Why didn’t we do this from the start?

Imagine you have a target that implements a custom CRT, doesn’t reference any documented API, and is a completely black box with minimal context clues. If you only learned how to take advantage of documented information you would be lacking fundamental knowledge. It’s important to be able to determine what arguments are passed to the function without utilizing reference material. If it’s available, definitely use it. If it’s not then knowing how to do it the hard way will be advantageous.

The prototype of GetVolumeInformationW is this:

BOOL GetVolumeInformationW(
  LPCWSTR lpRootPathName,
  LPWSTR  lpVolumeNameBuffer,
  DWORD   nVolumeNameSize,
  LPDWORD lpVolumeSerialNumber,
  LPDWORD lpMaximumComponentLength,
  LPDWORD lpFileSystemFlags,
  LPWSTR  lpFileSystemNameBuffer,
  DWORD   nFileSystemNameSize
);

Let’s take this knowledge now and rename our locals and adjust our pseudocode implementation.

int __cdecl main(int argc, char** argv)
{
    u32 VolumeSerialNumber = 0;
    u32 VolumeNameSize = 0x105;
    u32 MaximumComponentLength = 0;
    u32 FileSystemFlags = 0;
    char* VolumeNameBuffer = _unk_crt(VolumeNameSize);
    u64 unk_crt_ret_2 = _unk_crt(VolumeNameSize);
    
    // Create function pointer prototype and bind it.
    // 
    typedef int (__stdcall *gviw_t)( const char*, char*, u32, u32*, u32*, u32*, char*, u32 );
    gviw_t gviw = (gviw_t)GetVolumeInformationW;
    
    // Call GetVolumeInformationW indirectly.
    //
    gviw(0, 
        VolumeNameBuffer, 
        VolumeNameSize, 
        &VolumeSerialNumber, 
        &MaximumComponentLength, 
        &FileSystemFlags, 
        0, 
        VolumeNameSize - 1);
    
    return 0;
}

This looks so much better now. We can also guess what _unk_crt is at this point. Since our VolumeNameBuffer is a pointer to the return address of _unk_crt and it takes the size of the buffer as the argument an educated guess would be malloc.

int __cdecl main(int argc, char** argv)
{
    u32 VolumeSerialNumber = 0;
    u32 VolumeNameSize = 0x105;
    u32 MaximumComponentLength = 0;
    u32 FileSystemFlags = 0;
    
    // Allocate buffers for two objects.
    //
    char* VolumeNameBuffer = (char*)malloc(VolumeNameSize);
    u64 unk_crt_ret_2 = malloc(VolumeNameSize);
    
    // Create function pointer prototype and bind it.
    // 
    typedef int (__stdcall *gviw_t)( const char*, char*, u32, u32*, u32*, u32*, char*, u32 );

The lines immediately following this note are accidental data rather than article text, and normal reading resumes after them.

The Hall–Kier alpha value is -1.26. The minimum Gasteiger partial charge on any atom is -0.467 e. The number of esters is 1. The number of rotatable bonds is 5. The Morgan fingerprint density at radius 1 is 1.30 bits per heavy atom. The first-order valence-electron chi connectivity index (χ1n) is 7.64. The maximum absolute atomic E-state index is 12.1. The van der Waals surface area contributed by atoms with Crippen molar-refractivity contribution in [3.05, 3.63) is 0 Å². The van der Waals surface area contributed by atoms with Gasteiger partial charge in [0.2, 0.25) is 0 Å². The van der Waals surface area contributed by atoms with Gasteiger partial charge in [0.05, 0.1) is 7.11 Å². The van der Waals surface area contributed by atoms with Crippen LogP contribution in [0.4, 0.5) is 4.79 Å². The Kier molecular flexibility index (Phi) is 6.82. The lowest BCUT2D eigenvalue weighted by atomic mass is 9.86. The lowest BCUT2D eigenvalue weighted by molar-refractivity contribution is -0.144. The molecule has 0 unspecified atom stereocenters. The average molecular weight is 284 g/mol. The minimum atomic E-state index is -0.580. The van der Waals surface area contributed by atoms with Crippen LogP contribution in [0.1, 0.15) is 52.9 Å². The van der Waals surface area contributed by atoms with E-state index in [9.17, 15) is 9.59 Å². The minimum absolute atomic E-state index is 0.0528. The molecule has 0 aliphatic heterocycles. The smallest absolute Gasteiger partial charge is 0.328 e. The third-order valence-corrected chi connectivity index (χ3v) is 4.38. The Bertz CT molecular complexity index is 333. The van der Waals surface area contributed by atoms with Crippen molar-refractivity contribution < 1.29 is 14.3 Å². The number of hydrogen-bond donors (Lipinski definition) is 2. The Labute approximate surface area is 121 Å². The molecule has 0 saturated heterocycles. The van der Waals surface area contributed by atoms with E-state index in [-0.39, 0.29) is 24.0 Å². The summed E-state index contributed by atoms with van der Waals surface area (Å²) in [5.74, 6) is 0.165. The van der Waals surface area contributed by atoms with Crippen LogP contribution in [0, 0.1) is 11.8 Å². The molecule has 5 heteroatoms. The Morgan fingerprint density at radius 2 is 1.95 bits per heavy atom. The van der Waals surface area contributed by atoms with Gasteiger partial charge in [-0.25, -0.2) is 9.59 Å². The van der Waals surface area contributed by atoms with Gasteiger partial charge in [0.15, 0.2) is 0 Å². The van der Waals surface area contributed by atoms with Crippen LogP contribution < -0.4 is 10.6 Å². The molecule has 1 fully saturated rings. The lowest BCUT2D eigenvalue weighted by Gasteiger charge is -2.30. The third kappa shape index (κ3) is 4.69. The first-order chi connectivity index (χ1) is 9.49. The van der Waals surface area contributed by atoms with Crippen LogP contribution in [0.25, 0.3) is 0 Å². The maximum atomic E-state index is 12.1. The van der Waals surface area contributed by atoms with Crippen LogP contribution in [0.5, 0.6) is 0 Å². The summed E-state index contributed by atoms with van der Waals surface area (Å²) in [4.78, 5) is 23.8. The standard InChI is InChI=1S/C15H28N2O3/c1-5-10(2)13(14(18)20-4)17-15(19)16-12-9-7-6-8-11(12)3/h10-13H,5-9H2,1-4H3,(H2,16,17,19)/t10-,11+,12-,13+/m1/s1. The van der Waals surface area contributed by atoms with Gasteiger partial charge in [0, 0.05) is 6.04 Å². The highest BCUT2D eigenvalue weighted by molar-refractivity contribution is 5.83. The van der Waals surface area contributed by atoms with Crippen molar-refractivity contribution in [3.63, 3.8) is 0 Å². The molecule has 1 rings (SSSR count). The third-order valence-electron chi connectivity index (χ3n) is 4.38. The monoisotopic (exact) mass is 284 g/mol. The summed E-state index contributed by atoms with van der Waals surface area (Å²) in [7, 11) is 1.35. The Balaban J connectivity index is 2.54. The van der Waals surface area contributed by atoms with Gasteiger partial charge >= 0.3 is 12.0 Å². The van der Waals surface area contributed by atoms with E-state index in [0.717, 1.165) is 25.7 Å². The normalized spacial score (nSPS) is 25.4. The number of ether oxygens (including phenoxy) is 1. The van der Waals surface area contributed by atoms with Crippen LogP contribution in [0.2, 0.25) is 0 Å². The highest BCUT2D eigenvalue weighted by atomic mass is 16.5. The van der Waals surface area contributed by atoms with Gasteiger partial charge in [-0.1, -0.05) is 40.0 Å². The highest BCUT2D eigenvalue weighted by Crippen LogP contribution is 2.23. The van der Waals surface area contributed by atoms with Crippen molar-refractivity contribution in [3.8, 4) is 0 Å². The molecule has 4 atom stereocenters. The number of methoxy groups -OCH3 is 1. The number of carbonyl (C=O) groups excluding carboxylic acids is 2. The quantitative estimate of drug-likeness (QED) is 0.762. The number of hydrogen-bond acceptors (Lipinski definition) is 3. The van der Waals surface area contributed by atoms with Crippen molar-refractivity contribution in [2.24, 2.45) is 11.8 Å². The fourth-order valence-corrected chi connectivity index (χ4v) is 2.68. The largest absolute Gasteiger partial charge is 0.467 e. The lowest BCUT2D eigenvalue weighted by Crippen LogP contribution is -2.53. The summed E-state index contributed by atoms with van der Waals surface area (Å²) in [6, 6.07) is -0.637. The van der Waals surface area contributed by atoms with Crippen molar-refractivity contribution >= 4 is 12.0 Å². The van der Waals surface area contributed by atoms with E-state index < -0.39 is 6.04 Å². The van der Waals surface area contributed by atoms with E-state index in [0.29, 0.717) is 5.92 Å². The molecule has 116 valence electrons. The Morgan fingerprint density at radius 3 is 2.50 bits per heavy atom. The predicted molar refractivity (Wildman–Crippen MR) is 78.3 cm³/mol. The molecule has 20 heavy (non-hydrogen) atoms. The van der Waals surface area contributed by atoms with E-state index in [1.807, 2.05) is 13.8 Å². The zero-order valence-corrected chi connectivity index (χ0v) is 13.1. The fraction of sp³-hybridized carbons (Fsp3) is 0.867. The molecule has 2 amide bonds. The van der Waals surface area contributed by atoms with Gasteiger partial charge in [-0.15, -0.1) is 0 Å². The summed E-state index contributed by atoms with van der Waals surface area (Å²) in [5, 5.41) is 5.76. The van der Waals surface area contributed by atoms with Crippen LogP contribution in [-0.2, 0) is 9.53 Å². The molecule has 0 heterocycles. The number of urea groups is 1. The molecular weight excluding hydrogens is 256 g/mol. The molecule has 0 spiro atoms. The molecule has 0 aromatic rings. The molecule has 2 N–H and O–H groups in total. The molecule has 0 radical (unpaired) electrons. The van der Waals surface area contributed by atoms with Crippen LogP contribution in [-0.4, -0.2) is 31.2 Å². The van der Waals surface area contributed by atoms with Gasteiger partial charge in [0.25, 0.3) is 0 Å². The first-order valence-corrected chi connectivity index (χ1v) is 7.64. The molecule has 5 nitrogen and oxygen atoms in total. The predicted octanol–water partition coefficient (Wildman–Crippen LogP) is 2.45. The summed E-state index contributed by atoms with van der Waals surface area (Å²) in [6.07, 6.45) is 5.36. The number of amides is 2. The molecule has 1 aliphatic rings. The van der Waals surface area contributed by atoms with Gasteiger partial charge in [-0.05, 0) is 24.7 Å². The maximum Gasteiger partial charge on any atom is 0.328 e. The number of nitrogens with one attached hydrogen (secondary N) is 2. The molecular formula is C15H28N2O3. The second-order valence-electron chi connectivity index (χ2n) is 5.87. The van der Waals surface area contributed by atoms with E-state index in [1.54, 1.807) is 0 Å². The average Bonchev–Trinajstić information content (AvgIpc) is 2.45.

gviw_t gviw = (gviw_t)GetVolumeInformationW;
    
    // Call GetVolumeInformationW indirectly.
    //
    gviw(0, 
        VolumeNameBuffer, 
        VolumeNameSize, 
        &VolumeSerialNumber, 
        &MaximumComponentLength, 
        &FileSystemFlags, 
        0, 
        VolumeNameSize - 1);
    
    return 0;
}

# Completing Analysis

This is coming together nicely, but we’re not quite done with the main function. There’s one buffer we don’t know about and still a little more functionality to document before we get into the different calls. Let’s bring the disassembly from call rax to the end of the function.

                call    rax ; GetVolumeInformationW(...);
                mov     [rbp+14h], eax
                mov     eax, [rbp+VolumeSerialNumber]
                mov     ecx, eax
                call    sub_14000136C
                mov     [rbp+18h], eax
                mov     eax, [rbp+18h]
                test    eax, eax
                jz      short loc_140001125
                mov     rax, [rbp+unk_crt_ret_2]
                mov     rcx, rax
                call    sub_1400014A4
                mov     [rbp+1Ch], eax
                mov     eax, [rbp+VolumeSerialNumber]
                mov     ecx, eax
                call    sub_14000136C
                mov     [rbp+20h], eax
                mov     eax, [rbp+1Ch]
                mov     edx, [rbp+20h]
                cmp     eax, edx
                jnz     short loc_140001125
                lea     rax, unk1
                mov     rcx, rax
                call    sub_140001254
                mov     [rbp+24h], eax

loc_140001125:                          
                                        
                mov     eax, 0
                mov     rbx, [rbp+58h]
                mov     rsi, [rbp+60h]
                mov     rdi, [rbp+68h]
                lea     rsp, [rbp+70h]
                pop     rbp
                retn

Starting after our procedure call to GetVolumeInformationW we see that the return value is stored in some stack location, but we already noted that this is unused and essentially discarded. The VolumeSerialNumber is stored into eax then copied to ecx, and then the program calls sub_14000136C. This means our function prototype for this function looks like sub_14000136C(VolumeSerialNumber). The return value is stored and then checked using test eax, eax. We’ve covered this sequence before, and know it’s used to determine if eax is 0 and if so the following jump instruction will be taken. Why? The zero flag will be set if the result is 0. This means that our function return value is used in a conditional statement.

if( sub_14000136C(VolumeSerialNumber) ) { }

The target of the branching instruction is the else block and in this chunk, it just cleans up the stack and returns. We can assume that this isn’t an else block and that the if statement exists independently. The next call instruction, call sub_1400014A4, uses the unknown buffer unk_crt_ret_2. We don’t yet know what this does, but we’ll investigate soon. It then calls sub_14000136C with the VolumeSerialNumber as the argument again, and then stores the two return values in stack storage locations and then those are moved to registers prior to their comparison.